Turning individual discipline form into multi-event success requires skill, dedication and plenty of patience in training – traits all on display at the Age Groups Combined Events Championships in Sheffield.
This event traditionally marks the end of the indoor season so it’s no surprise each and every athlete competing was at the top of their game with PBs and impressive performances order of the day.
And this was very much the case in the U17 women’s competition in which the lead changed hands three times going into the final event, the 800 metres where just seven points separated gold from silver. At that point, with four burning laps to run it’s a case of throw the form book away and let’s see who wants the gold the most – a question Jessica Duncton (Cheltenham and County, Mark Wanklyn) answered in some style as she took the title with 3367. But perhaps Millie Hardy (Hallamshire Harriers, Martin Bishell) best summed up what this event is all about as she wasn’t even in the top three with one event to run, appearing from far back in the field to take the silver medal thanks in part to her superb 800m, not to mention an impressive long jump. As any athlete will tell you, it’s never over till it’s over!
“I was very, very tired and I was struggling a bit with my legs but I pushed it because I wanted to win,” said Jessica, overjoyed to have won the gold medal.
Here’s how it all unfolded…
17 women’s pentathlon
Personal bests are always useful tools in the combined events, so it was encouraging to see so many in the 60 hurdles. The early leader would be Jessica Duncton who set the mark for everyone to follow with a lifetime best of 8.62, good for 991 points. It also set the scene for an action-packed day as it was 0.06sec faster than her bronze medal winning run at the National Champs last month. In the high jump, two failures at 1.50m did make the spectators (and probably Jessica) slightly nervous but she comfortably sailed over that height, just 4cm below her lifetime best, at the third time of asking. She then improved to 1.53, a clearance that turned out to be key as it kept Jessica in the lead heading into the shot where she was just 1cm shy of her best with 10.30.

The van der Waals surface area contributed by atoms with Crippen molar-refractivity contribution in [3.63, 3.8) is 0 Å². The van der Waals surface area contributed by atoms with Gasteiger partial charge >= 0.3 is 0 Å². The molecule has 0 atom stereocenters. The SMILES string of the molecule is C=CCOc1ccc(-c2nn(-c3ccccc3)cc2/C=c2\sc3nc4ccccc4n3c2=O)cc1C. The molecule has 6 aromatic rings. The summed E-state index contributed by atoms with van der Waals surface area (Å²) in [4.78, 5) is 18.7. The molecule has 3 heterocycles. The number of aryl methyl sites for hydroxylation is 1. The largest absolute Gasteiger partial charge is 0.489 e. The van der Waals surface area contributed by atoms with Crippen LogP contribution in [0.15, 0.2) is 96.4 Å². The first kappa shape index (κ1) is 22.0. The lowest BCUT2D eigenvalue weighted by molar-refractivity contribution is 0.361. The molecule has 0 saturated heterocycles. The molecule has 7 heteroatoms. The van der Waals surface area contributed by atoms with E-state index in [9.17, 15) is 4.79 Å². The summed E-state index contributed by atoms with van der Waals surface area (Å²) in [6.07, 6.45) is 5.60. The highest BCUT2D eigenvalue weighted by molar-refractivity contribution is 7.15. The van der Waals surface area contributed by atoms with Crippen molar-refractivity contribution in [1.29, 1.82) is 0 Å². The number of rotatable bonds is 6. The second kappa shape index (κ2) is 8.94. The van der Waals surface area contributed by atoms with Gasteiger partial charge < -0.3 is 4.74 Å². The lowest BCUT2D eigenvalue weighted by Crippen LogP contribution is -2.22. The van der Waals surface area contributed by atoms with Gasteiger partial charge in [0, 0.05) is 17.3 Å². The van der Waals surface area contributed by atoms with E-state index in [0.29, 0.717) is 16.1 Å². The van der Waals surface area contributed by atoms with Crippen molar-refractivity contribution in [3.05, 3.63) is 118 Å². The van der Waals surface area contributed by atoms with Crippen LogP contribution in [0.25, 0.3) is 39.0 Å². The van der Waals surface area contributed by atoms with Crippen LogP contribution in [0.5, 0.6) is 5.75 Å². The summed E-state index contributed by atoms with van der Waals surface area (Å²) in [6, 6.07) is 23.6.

But in this ever-changing competition, it was Hayley Dimond (Marshall Milton Keynes, Claire Dimond) who moved into the gold medal slot at this stage thanks to her final round 12.70m. Hayley a top performer nationally in the shot - bronze in the national champs last month - is also a solid long jumper as her 5.08m in the opening round perfectly illustrates. However, Jessica, the early leader wasn’t about to let the title slip away without a fight and she opened her account with 5.18m, a 24cm PB and a jump which re-established her as the athlete to watch and gave her that slender seven-point advantage. Waiting in the wings, but still out of the medals was Millie Hardy after a superb 5.36m jump.
So, it was all to play for going into the 800m where that fighting spirit was superbly demonstrated. Jessica moved into second after the first lap with Hayley back in fifth; both athletes working hard. The form book said that would be the final result, but Hayley closed slightly with 300m to run. It would go all the way to the final lap where Jessica showed she had something in the tank and surged away from her long-time rival to secure the gold medal with 2:40.86. Up front, almost unnoticed Millie won the heat by close to four seconds and clocked 2:32.43 to haul herself into the silver medal position just 15 points shy of the gold with 3352.
U17 men’s heptathlon
It was all about power in the 60m as Ethan Ellis (City of Norwich) flew to 813 points and a personal best of 7.17 for an early, but close lead from Morgan White (Sale Harriers Manchester) who ran 7.22, also a personal best.
In a long jump competition that saw seven six-metre plus jumps, it was Ethan who really stood out as he followed his win in the 60 metres with a massive personal best of 6.58, good for number 2 on the UK rankings for 2022 and more importantly in this instance, 716 points. Ethan’s second round throw of 10.06m in the shot placed him seventh in that discipline but far behind Northern Ireland’s Finn O’Neil (Lifford Strabane, Wendy Philips) who threw a massive 13.34m to take a marginal lead into the fourth discipline, the high jump.
But that is a key event for Sam Wright (Chelmsford, Simon Hemmings) who was third at the start of it thanks to a solid 7.40 in the 60m, a massive 28cm PB in the long jump of 6.33m, and 11.08m in the shot. He has closed that gap to just nine points thanks to a superb 1.89m clearance, a PB indoors and sixth on this year’s rankings.
“I just wanted to get a PB in the high jump and now I just want to keep on rolling for tomorrow,” Sam said. “I have momentum on my side so hopefully I can keep going,” he added.
Of course, it’s all to play for on Sunday as it always is with the pole vault still to come (as well as the 60 hurdles and 1000m), but one thing is for sure – it’ll be an intense competition where fine margins will be very much order of the day.
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Photos by Gary Mitchell